“Well, Aunt Judith,” said Uncle Richard, “these wonderful things seem to have very much gone by, in our day, or else people, for some reason, take less notice of them than formerly. Witches, nowadays, are characters entirely unknown, except,” he gallantly remarked, “for the sometimes really inexplicable fascinations of members of your own sex; and, except in one singular instance, I have known of no appearances which could not be rationally accounted for. I have heard my father, however, tell of one which, according to the tradition, manifested itself, one hundred years ago or more, upon a bridge, over the Ipswich River, in our Essex County town of Topsfield, and was the terror of all the country round. He appeared in the shape of a monstrous hog, taking his station, at night, in the very centre of the bridge; and those who had occasion to cross it, on horseback or on foot, were either fain to turn back, as he encountered them, bristling and snarling, or rushed by, if their occasion demanded it, in a state of extraordinary trepidation. At length, Parson Capen, the worthy minister of the town, riding up to the bridge one evening, saw the spectre in his usual position. Nothing daunted, in virtue of his holy office, the good man thus accosted him: ‘You that were once an angel of light, ain’t you ashamed to appear in the shape of a dirty swine?’ This expostulation was too much for the foul fiend, who at once jumped over the railing of the bridge into the river, and was no more seen.”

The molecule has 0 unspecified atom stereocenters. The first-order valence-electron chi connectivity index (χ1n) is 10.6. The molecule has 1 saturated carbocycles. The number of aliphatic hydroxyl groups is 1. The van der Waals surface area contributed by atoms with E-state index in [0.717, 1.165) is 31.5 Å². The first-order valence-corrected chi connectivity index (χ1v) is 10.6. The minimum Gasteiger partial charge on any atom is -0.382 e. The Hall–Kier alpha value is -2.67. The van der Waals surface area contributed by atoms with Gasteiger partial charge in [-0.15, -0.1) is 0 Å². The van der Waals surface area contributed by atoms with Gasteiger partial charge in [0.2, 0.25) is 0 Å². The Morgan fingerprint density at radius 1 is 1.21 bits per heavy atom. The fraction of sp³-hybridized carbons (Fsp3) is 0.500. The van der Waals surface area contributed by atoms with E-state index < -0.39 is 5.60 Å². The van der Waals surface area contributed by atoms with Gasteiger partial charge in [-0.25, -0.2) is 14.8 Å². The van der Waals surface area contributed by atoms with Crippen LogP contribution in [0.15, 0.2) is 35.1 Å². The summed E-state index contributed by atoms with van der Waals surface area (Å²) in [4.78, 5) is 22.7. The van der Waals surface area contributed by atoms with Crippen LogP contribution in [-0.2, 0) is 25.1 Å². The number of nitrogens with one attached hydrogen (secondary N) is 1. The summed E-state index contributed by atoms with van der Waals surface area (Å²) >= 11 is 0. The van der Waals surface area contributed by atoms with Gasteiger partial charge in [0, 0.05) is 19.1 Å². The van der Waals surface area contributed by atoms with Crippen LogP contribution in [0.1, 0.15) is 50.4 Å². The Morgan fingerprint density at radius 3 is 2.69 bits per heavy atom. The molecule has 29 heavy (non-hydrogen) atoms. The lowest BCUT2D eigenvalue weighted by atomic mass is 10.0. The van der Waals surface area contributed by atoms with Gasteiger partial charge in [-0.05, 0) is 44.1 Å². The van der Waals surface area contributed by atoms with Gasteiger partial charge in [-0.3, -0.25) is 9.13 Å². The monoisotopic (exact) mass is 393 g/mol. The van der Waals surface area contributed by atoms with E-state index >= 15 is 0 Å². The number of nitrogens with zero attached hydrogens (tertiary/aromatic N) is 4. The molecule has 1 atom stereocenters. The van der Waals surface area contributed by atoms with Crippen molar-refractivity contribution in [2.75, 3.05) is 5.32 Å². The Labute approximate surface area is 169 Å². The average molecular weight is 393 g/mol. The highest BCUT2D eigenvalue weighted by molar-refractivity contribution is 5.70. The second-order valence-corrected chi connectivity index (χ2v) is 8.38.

Amongst others of the few guests of the evening was a young gentleman, a member of one of the learned professions, who was accounted an intellectual person and was of rather grave demeanor. Though known to have been the author of occasional verses which gained applause, he would not have been thought likely to be the subject of any extraordinary hallucination. He was an intimate friend of our family, and on certain occasions of unusual excitement, if not danger, in the midst of the various adventures of young people, had shown a singular firmness of nerve and presence of mind, and was thought to be in fact insensible to fear. He had listened to the story of the bold lad who saw the supposed apparition on the gate-post, and to that of the Topsfield spectre, with much the same interest as that which Marmion exhibited at Sir David Lindesay’s narrative of the appearance of the beloved Apostle to King James in Linlithgow. Apparently induced by a similar irresistible impulse to that which drew from the redoubted warrior of Scott’s fascinating poem the rehearsal of his nocturnal adventure, our guest volunteered a relation quite as remarkable.